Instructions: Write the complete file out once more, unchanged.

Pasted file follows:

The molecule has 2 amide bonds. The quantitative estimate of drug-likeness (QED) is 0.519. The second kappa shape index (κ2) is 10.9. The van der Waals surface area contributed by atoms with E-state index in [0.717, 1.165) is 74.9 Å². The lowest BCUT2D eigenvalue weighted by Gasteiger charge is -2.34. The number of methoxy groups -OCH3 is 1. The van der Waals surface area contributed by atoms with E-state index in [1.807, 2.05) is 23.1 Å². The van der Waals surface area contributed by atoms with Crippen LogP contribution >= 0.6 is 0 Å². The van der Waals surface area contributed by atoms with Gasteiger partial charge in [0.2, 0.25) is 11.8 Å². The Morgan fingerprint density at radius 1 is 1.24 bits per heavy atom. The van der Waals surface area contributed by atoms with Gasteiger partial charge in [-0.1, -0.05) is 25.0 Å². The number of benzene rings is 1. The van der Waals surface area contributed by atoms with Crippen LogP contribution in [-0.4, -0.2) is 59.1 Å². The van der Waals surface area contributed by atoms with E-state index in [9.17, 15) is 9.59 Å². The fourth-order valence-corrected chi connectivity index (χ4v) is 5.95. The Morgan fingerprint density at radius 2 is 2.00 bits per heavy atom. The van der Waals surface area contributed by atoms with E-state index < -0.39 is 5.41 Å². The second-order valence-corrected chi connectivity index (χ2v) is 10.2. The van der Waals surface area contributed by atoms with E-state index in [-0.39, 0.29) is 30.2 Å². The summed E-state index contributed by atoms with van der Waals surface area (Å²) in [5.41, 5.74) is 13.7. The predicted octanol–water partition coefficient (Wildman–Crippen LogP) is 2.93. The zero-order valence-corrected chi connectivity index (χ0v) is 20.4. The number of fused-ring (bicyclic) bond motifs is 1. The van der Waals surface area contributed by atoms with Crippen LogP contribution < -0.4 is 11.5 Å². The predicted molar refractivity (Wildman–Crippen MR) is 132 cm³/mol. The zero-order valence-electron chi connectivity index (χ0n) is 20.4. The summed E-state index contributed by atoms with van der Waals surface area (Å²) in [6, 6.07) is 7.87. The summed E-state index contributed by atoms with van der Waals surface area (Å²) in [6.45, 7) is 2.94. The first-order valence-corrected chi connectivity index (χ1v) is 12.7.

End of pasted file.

The molecule has 2 amide bonds. The quantitative estimate of drug-likeness (QED) is 0.519. The second kappa shape index (κ2) is 10.9. The van der Waals surface area contributed by atoms with E-state index in [0.717, 1.165) is 74.9 Å². The lowest BCUT2D eigenvalue weighted by Gasteiger charge is -2.34. The number of methoxy groups -OCH3 is 1. The van der Waals surface area contributed by atoms with E-state index in [1.807, 2.05) is 23.1 Å². The van der Waals surface area contributed by atoms with Crippen LogP contribution >= 0.6 is 0 Å². The van der Waals surface area contributed by atoms with Gasteiger partial charge in [0.2, 0.25) is 11.8 Å². The Morgan fingerprint density at radius 1 is 1.24 bits per heavy atom. The van der Waals surface area contributed by atoms with Gasteiger partial charge in [-0.1, -0.05) is 25.0 Å². The number of benzene rings is 1. The van der Waals surface area contributed by atoms with Crippen LogP contribution in [-0.4, -0.2) is 59.1 Å². The van der Waals surface area contributed by atoms with E-state index in [9.17, 15) is 9.59 Å². The fourth-order valence-corrected chi connectivity index (χ4v) is 5.95. The Morgan fingerprint density at radius 2 is 2.00 bits per heavy atom. The van der Waals surface area contributed by atoms with E-state index < -0.39 is 5.41 Å². The second-order valence-corrected chi connectivity index (χ2v) is 10.2. The van der Waals surface area contributed by atoms with E-state index in [-0.39, 0.29) is 30.2 Å². The summed E-state index contributed by atoms with van der Waals surface area (Å²) in [5.41, 5.74) is 13.7. The predicted octanol–water partition coefficient (Wildman–Crippen LogP) is 2.93. The zero-order valence-corrected chi connectivity index (χ0v) is 20.4. The number of fused-ring (bicyclic) bond motifs is 1. The van der Waals surface area contributed by atoms with Crippen LogP contribution < -0.4 is 11.5 Å². The predicted molar refractivity (Wildman–Crippen MR) is 132 cm³/mol. The zero-order valence-electron chi connectivity index (χ0n) is 20.4. The summed E-state index contributed by atoms with van der Waals surface area (Å²) in [6, 6.07) is 7.87. The summed E-state index contributed by atoms with van der Waals surface area (Å²) in [6.45, 7) is 2.94. The first-order valence-corrected chi connectivity index (χ1v) is 12.7.